THEY SAY THE good die young, but there are exceptions.
The oldest orca in Puget Sound is missing and presumed dead.
She was nicknamed “Granny” by the whale researchers who followed her and her family for years.
They figure Granny was born sometime around 1911, which would coincide with the Pacific Northwest version of the Industrial Revolution, a term that is synonymous with the coming of the railroad.
In 1913, the Canadian Pacific Railway was blasting a grade above Hell’s Gate on the Fraser River, which caused a slide that blocked the river to fish passage.
This was a rough break for the whales, whose food source was already being eliminated with the introduction of the purse seine net to Puget Sound in the 1890s.
The purse seine net captured entire schools of salmon for what was the largest salmon industry in the world with hundreds of canneries and many thousands of fishers and shoreworkers.
With the coming of the railroad, we started damming the salmon rivers for electricity, industrial water use, flood control and irrigation.
In 1913, we dammed the Elwha without fish passage, a practice that continued throughout the region with the construction of the Grand Coulee Dam on the Columbia River beginning in 1933.
Meanwhile, the purse seine fleet in Puget Sound was joined by gill netters, reef netters and offshore salmon trollers to the point where too few fish were making it back to the spawning grounds.
During the 1940s, industrial production in the Puget Sound Basin was vastly expanded, creating a heritage of toxic waste sites that we are still trying to clean up.
The post-war boom in America created an even greater demand for salmon.
The commercial fishing fleet was joined by numerous sport fishing resorts where people, including Hollywood celebrities John Wayne, Bing Crosby and others, traveled to Washington, the so-called, “Salmon Capital of the World.”
Sport hunting even took a shot at the orca.
In his book “Professional Guide’s Manual,” George Herter describes the killer whale as “the most dangerous big game animal in the world.”
The lower jaw was the esteemed trophy.
Fortunately, Herter said he was too afraid of killer whales to collect one for his own den.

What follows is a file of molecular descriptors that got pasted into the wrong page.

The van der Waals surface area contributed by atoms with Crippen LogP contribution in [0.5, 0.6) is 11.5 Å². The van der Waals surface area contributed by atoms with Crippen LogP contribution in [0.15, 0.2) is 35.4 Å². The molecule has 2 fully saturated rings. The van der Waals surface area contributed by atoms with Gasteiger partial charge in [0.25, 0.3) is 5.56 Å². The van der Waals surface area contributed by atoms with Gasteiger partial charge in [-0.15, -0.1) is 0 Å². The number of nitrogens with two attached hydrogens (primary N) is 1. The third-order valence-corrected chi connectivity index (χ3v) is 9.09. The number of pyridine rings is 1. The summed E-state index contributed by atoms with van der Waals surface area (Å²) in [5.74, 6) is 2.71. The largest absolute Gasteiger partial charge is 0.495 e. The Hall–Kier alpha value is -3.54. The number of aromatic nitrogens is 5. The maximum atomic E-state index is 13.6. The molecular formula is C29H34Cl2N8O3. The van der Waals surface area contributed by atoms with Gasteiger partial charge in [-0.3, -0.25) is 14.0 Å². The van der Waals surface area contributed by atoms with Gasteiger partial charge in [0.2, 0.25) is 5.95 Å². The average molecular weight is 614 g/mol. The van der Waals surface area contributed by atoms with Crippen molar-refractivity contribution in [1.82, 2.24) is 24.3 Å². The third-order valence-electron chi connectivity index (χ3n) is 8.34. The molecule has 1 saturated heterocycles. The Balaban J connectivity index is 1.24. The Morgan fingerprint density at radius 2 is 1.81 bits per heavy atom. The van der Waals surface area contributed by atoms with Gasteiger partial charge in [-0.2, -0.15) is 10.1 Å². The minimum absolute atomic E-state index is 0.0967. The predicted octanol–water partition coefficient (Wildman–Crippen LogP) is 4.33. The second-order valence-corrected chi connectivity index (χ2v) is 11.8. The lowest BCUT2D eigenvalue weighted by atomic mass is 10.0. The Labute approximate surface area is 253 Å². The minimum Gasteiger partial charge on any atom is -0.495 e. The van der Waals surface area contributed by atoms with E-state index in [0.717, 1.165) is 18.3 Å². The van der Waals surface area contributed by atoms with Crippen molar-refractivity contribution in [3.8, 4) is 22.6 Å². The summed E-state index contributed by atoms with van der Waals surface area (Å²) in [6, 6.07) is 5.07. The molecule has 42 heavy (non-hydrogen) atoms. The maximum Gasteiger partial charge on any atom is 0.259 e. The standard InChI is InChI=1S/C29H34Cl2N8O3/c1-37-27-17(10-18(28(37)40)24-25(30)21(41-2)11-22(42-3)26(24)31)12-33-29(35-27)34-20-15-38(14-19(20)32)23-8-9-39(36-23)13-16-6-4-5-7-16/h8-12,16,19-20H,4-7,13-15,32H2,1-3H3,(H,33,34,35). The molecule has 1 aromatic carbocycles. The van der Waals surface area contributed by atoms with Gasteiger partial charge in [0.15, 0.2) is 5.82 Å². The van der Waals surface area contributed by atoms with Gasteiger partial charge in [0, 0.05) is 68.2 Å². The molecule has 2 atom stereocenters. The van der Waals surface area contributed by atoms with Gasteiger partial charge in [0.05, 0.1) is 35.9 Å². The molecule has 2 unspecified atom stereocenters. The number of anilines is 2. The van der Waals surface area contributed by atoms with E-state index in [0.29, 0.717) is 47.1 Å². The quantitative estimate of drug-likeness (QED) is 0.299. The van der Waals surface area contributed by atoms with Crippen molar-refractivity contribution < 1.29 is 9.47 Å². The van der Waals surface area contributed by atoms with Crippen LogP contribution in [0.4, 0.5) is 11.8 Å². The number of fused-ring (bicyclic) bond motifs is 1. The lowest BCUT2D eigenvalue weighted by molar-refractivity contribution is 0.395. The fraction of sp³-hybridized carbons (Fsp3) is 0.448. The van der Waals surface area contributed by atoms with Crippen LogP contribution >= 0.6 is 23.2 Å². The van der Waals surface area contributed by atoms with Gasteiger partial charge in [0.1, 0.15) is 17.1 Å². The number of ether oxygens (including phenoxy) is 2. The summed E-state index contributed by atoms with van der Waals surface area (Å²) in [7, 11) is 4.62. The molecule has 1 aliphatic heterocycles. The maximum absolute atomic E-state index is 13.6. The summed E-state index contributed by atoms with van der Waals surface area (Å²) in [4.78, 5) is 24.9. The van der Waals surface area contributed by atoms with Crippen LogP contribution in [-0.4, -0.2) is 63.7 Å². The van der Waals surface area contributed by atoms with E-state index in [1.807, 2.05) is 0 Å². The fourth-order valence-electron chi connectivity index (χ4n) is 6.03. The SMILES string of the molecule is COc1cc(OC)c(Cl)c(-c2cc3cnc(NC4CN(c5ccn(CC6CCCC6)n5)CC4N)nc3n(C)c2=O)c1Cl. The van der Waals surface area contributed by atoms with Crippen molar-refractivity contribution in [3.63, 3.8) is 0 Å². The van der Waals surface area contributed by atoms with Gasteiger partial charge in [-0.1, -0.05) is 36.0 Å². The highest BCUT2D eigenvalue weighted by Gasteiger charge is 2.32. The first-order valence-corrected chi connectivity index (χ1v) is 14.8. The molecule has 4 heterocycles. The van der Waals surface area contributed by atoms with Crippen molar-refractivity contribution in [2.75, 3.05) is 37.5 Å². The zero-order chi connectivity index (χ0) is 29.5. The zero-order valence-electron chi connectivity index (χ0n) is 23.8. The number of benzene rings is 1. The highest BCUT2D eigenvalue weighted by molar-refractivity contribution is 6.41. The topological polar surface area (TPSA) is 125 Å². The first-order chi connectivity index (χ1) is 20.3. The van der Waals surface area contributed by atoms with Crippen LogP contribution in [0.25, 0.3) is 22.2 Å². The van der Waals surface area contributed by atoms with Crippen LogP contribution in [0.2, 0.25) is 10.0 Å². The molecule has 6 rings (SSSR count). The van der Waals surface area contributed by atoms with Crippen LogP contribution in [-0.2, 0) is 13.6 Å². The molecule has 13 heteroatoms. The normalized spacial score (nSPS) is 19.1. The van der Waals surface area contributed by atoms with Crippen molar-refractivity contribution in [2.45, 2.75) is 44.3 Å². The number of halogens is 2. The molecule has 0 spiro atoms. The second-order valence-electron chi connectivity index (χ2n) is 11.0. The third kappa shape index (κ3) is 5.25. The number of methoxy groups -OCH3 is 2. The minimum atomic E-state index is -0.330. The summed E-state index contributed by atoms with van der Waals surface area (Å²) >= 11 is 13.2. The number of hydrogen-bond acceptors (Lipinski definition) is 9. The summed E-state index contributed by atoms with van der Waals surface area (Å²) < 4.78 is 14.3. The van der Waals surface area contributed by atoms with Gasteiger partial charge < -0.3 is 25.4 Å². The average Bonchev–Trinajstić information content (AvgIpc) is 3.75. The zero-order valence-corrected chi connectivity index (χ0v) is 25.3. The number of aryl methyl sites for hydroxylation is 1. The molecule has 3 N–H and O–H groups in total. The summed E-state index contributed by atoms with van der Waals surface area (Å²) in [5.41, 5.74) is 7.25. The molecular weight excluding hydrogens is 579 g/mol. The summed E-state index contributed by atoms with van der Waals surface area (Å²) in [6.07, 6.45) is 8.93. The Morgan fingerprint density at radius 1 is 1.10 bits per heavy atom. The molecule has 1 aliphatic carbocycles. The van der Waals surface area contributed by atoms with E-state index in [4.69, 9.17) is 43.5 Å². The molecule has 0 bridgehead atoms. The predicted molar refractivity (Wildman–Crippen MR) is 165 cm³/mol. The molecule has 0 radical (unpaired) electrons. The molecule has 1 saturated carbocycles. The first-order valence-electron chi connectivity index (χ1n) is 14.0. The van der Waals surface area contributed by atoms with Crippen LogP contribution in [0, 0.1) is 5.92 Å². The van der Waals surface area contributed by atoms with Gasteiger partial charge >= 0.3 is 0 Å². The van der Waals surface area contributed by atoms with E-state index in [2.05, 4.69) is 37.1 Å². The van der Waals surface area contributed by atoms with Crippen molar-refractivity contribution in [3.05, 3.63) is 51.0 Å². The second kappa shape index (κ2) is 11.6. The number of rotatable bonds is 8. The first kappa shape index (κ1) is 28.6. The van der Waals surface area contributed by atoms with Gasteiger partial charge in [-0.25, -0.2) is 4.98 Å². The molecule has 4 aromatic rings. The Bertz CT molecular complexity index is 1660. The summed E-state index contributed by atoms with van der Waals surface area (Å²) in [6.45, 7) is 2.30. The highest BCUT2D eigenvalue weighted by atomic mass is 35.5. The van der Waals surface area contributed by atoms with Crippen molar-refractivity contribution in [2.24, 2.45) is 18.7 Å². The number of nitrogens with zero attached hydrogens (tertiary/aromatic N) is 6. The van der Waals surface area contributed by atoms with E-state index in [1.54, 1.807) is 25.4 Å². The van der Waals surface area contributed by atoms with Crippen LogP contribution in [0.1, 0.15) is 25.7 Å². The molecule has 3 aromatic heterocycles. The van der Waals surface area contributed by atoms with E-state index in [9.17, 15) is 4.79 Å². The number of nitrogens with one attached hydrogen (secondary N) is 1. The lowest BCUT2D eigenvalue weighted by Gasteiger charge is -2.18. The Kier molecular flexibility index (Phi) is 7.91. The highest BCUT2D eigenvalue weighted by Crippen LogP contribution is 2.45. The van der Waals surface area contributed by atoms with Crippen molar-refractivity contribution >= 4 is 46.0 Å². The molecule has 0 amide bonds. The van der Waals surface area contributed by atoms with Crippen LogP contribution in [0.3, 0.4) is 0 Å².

Then the orca became prey for a new kind of predator.
In November 1961, an orca was caught by Marineland of the Pacific in Los Angeles.
When she was put into the aquarium, Wanda crashed into the walls and died in the first few days.
Eventually, 70 killer whales were taken for exhibition in aquariums with a disturbingly high casualty rate until public outrage prompted the passage of the U.S. Marine Mammal Protection Act of 1972, which effectively stopped the capture of Pacific orcas.
Meanwhile, the fish war between the U.S. and Canada, in which each side tried to catch the other’s fish, was joined by the 1974 Boldt decision, which resulted in the Treaty Tribes of Washington and the non-treaty commercial fleet competing for what was left.
As the human population of Puget Sound increased, sewage and industrial waste facilities flooded the water to the point where a chemical stew of mercury, PCBs (polychlorinated biphenyls) and pharmaceutical and recreational drugs have been found in fish.
In certain waters, it is not recommended that humans eat more than two or three servings per week.
The captive orca Namu, who died in a pen at the Seattle waterfront, ate 400 pounds of salmon per day.
With the salmon being threatened and/or endangered, there’s few fish left for the remaining 78 Puget Sound orcas.
It’s a wonder Granny lived as long as she did.
Pat Neal is a fishing guide and “wilderness gossip columnist” whose column appears here every Wednesday.
He can be reached at 360-683-9867 or by email via patneal email@example.com.